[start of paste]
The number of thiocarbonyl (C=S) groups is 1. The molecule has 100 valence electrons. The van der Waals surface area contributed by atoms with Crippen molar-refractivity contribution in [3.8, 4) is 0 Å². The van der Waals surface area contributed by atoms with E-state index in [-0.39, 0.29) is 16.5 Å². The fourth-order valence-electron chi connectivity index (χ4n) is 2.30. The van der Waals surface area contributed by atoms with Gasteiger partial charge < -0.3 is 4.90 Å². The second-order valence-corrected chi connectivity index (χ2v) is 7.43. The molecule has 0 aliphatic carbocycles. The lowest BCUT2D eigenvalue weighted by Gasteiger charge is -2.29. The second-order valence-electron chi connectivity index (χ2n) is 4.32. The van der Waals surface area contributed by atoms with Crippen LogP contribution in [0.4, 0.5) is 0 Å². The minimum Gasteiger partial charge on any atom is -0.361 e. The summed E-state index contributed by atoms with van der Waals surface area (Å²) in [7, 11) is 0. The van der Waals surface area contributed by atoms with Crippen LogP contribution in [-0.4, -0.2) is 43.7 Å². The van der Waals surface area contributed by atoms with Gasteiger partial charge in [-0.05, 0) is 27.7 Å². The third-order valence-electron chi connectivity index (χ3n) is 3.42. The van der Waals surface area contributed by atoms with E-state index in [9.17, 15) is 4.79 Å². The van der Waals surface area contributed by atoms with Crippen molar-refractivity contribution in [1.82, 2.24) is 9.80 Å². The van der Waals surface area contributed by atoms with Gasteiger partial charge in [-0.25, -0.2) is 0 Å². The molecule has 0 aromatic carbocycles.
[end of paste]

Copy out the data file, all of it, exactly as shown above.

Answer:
The number of thiocarbonyl (C=S) groups is 1. The molecule has 100 valence electrons. The van der Waals surface area contributed by atoms with Crippen molar-refractivity contribution in [3.8, 4) is 0 Å². The van der Waals surface area contributed by atoms with E-state index in [-0.39, 0.29) is 16.5 Å². The fourth-order valence-electron chi connectivity index (χ4n) is 2.30. The van der Waals surface area contributed by atoms with Gasteiger partial charge < -0.3 is 4.90 Å². The second-order valence-corrected chi connectivity index (χ2v) is 7.43. The molecule has 0 aliphatic carbocycles. The lowest BCUT2D eigenvalue weighted by Gasteiger charge is -2.29. The second-order valence-electron chi connectivity index (χ2n) is 4.32. The van der Waals surface area contributed by atoms with Crippen LogP contribution in [0.4, 0.5) is 0 Å². The minimum Gasteiger partial charge on any atom is -0.361 e. The summed E-state index contributed by atoms with van der Waals surface area (Å²) in [7, 11) is 0. The van der Waals surface area contributed by atoms with Crippen LogP contribution in [-0.4, -0.2) is 43.7 Å². The van der Waals surface area contributed by atoms with Gasteiger partial charge in [-0.05, 0) is 27.7 Å². The third-order valence-electron chi connectivity index (χ3n) is 3.42. The van der Waals surface area contributed by atoms with E-state index in [9.17, 15) is 4.79 Å². The van der Waals surface area contributed by atoms with Crippen molar-refractivity contribution in [1.82, 2.24) is 9.80 Å². The van der Waals surface area contributed by atoms with Gasteiger partial charge in [-0.25, -0.2) is 0 Å². The molecule has 0 aromatic carbocycles.